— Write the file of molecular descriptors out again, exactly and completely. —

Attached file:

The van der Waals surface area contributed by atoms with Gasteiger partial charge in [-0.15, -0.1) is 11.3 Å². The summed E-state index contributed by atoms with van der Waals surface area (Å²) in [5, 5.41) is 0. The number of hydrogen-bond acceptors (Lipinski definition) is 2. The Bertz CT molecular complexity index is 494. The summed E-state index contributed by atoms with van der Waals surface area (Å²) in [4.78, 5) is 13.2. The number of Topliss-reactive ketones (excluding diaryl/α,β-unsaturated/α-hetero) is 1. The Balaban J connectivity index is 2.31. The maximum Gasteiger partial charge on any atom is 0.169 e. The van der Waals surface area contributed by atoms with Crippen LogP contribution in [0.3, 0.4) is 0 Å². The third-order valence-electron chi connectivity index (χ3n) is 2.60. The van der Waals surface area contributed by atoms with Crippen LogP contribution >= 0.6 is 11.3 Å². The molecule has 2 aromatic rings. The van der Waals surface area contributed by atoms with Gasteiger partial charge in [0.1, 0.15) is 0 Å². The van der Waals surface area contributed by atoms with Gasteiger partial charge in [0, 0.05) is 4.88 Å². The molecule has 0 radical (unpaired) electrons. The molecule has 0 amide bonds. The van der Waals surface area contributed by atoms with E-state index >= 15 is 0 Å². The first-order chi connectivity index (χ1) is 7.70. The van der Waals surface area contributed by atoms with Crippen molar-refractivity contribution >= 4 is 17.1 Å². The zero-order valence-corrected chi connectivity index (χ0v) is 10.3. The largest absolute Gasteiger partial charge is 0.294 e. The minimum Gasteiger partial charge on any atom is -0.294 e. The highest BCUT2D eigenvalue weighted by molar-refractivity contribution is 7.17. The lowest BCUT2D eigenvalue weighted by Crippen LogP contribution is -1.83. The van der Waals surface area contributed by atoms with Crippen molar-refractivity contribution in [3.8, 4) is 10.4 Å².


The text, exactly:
The van der Waals surface area contributed by atoms with Gasteiger partial charge in [-0.15, -0.1) is 11.3 Å². The summed E-state index contributed by atoms with van der Waals surface area (Å²) in [5, 5.41) is 0. The number of hydrogen-bond acceptors (Lipinski definition) is 2. The Bertz CT molecular complexity index is 494. The summed E-state index contributed by atoms with van der Waals surface area (Å²) in [4.78, 5) is 13.2. The number of Topliss-reactive ketones (excluding diaryl/α,β-unsaturated/α-hetero) is 1. The Balaban J connectivity index is 2.31. The maximum Gasteiger partial charge on any atom is 0.169 e. The van der Waals surface area contributed by atoms with Crippen LogP contribution in [0.3, 0.4) is 0 Å². The third-order valence-electron chi connectivity index (χ3n) is 2.60. The van der Waals surface area contributed by atoms with Crippen LogP contribution >= 0.6 is 11.3 Å². The molecule has 2 aromatic rings. The van der Waals surface area contributed by atoms with Gasteiger partial charge in [0.1, 0.15) is 0 Å². The van der Waals surface area contributed by atoms with Gasteiger partial charge in [0, 0.05) is 4.88 Å². The molecule has 0 radical (unpaired) electrons. The molecule has 0 amide bonds. The van der Waals surface area contributed by atoms with E-state index >= 15 is 0 Å². The first-order chi connectivity index (χ1) is 7.70. The van der Waals surface area contributed by atoms with Crippen molar-refractivity contribution >= 4 is 17.1 Å². The zero-order valence-corrected chi connectivity index (χ0v) is 10.3. The largest absolute Gasteiger partial charge is 0.294 e. The minimum Gasteiger partial charge on any atom is -0.294 e. The highest BCUT2D eigenvalue weighted by molar-refractivity contribution is 7.17. The lowest BCUT2D eigenvalue weighted by Crippen LogP contribution is -1.83. The van der Waals surface area contributed by atoms with Crippen molar-refractivity contribution in [3.8, 4) is 10.4 Å².